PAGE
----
Which Spouse Pays Alimony?

There are many financial factors that people going through a divorce must consider such as the division of assets and child support agreements. One of the more complicated financial issues to address is if alimony (also referred to as spousal support) should be arranged from one spouse to the other. Because of the number of factors that may affect if and how much alimony should be included in a fair agreement, many individuals may have questions such as which spouse pays alimony, how long should alimony be paid, and what amount is fair.

What is Alimony and Which Spouse Pays It?

The term alimony refers to payments made by one spouse to the other in order to ensure that both parties are able to maintain a reasonably comparable standard of living to that which they shared during the marriage. Alimony is not determined by gender or who initiated the divorce, but rather by the financial situation of each spouse going through the divorce process. While alimony is decided on a case by case basis, it is generally paid by the spouse earning a higher income and continually disbursed to the lower-income spouse.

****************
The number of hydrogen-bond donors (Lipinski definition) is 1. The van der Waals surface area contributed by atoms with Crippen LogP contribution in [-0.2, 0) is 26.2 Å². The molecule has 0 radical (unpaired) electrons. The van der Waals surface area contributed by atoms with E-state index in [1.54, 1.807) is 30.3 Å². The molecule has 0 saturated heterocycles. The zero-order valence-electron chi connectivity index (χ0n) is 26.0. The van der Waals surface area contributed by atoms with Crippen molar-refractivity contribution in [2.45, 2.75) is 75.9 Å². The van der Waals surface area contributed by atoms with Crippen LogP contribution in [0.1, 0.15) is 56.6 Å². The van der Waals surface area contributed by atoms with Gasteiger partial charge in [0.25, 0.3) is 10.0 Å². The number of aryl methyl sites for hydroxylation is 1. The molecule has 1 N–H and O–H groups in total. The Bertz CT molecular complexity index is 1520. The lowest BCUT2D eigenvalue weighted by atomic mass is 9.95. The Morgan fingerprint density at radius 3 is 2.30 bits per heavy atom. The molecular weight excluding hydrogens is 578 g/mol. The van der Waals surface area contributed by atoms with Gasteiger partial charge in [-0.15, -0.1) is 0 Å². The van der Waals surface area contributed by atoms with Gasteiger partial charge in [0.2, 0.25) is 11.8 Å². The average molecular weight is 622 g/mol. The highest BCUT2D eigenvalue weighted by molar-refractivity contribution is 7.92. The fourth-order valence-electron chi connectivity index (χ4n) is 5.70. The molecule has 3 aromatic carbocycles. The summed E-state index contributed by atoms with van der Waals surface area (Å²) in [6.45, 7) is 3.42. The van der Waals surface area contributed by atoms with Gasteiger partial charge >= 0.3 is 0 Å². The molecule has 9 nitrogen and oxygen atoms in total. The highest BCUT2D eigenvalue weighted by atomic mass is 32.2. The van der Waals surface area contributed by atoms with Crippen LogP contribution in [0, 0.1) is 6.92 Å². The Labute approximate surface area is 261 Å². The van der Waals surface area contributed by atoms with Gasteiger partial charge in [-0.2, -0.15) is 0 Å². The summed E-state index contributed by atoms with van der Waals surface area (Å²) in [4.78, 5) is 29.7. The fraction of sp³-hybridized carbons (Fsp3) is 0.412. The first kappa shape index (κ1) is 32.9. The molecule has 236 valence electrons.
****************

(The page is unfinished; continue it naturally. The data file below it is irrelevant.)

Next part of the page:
How is Alimony Calculated in New Jersey?

In New Jersey, there is no set calculation to determine alimony payments. Instead, there are several key factors that family law attorneys and courts examine to determine a fair settlement. Some factors that are commonly examined are the standard of living during the marriage, the income of each spouse, and whether child support is being issued in the divorce. Alimony may also differ depending on the level of education, career sacrifices made, and vocational skills of each individual.

How Long will Alimony be Paid?

Similar to the determination of what amount of alimony is fair, there is no singularly definitive measure to determine how long alimony should be paid. One important factor that should be considered when determining the length of a spousal support agreement must be paid is the length of the marriage. Individuals who have been married for longer than 20 years may be entitled to open duration alimony, which has no definitive endpoint. For individuals married less than 20 years, alimony agreements typically do not exceed the length of the marriage.

Contact an Experienced Family Law Attorney Today

Navigating financial matters such as alimony during a divorce can add additional stress to an already emotionally taxing time. An experienced family law attorney could guide you through how your specific circumstances may affect the amount of alimony you may need to pay or be able to receive. To schedule a consultation and discuss your case, contact the seasoned alimony attorneys at Moskowitz Law Group today.

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